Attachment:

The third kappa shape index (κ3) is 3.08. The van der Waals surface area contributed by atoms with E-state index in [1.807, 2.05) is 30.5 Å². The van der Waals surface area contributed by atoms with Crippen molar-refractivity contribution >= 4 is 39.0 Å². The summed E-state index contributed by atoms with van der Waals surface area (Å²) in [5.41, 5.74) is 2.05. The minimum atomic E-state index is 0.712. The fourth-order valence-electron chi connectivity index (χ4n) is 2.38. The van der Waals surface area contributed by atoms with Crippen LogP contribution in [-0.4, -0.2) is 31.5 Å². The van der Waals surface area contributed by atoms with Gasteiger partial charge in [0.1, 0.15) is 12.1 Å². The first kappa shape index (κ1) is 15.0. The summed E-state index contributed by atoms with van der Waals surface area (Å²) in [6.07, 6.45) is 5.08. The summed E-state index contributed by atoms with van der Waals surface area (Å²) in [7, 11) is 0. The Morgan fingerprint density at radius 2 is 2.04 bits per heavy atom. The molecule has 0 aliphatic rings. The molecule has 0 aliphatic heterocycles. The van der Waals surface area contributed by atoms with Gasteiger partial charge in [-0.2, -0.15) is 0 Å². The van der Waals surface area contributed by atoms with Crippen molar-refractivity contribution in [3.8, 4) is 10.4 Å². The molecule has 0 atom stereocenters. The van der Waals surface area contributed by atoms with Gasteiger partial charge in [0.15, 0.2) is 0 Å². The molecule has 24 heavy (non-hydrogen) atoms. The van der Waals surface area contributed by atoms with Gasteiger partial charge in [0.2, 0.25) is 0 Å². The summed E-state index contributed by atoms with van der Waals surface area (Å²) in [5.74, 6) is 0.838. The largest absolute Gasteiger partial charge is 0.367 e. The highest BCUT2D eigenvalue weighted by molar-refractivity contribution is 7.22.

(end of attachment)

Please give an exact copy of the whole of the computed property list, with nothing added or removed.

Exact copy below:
The third kappa shape index (κ3) is 3.08. The van der Waals surface area contributed by atoms with E-state index in [1.807, 2.05) is 30.5 Å². The van der Waals surface area contributed by atoms with Crippen molar-refractivity contribution >= 4 is 39.0 Å². The summed E-state index contributed by atoms with van der Waals surface area (Å²) in [5.41, 5.74) is 2.05. The minimum atomic E-state index is 0.712. The fourth-order valence-electron chi connectivity index (χ4n) is 2.38. The van der Waals surface area contributed by atoms with Crippen LogP contribution in [-0.4, -0.2) is 31.5 Å². The van der Waals surface area contributed by atoms with Gasteiger partial charge in [0.1, 0.15) is 12.1 Å². The first kappa shape index (κ1) is 15.0. The summed E-state index contributed by atoms with van der Waals surface area (Å²) in [6.07, 6.45) is 5.08. The summed E-state index contributed by atoms with van der Waals surface area (Å²) in [7, 11) is 0. The Morgan fingerprint density at radius 2 is 2.04 bits per heavy atom. The molecule has 0 aliphatic rings. The molecule has 0 aliphatic heterocycles. The van der Waals surface area contributed by atoms with Gasteiger partial charge in [-0.2, -0.15) is 0 Å². The van der Waals surface area contributed by atoms with Crippen molar-refractivity contribution in [3.8, 4) is 10.4 Å². The molecule has 0 atom stereocenters. The van der Waals surface area contributed by atoms with Gasteiger partial charge in [0.15, 0.2) is 0 Å². The molecule has 24 heavy (non-hydrogen) atoms. The van der Waals surface area contributed by atoms with Gasteiger partial charge in [0.2, 0.25) is 0 Å². The summed E-state index contributed by atoms with van der Waals surface area (Å²) in [5.74, 6) is 0.838. The largest absolute Gasteiger partial charge is 0.367 e. The highest BCUT2D eigenvalue weighted by molar-refractivity contribution is 7.22.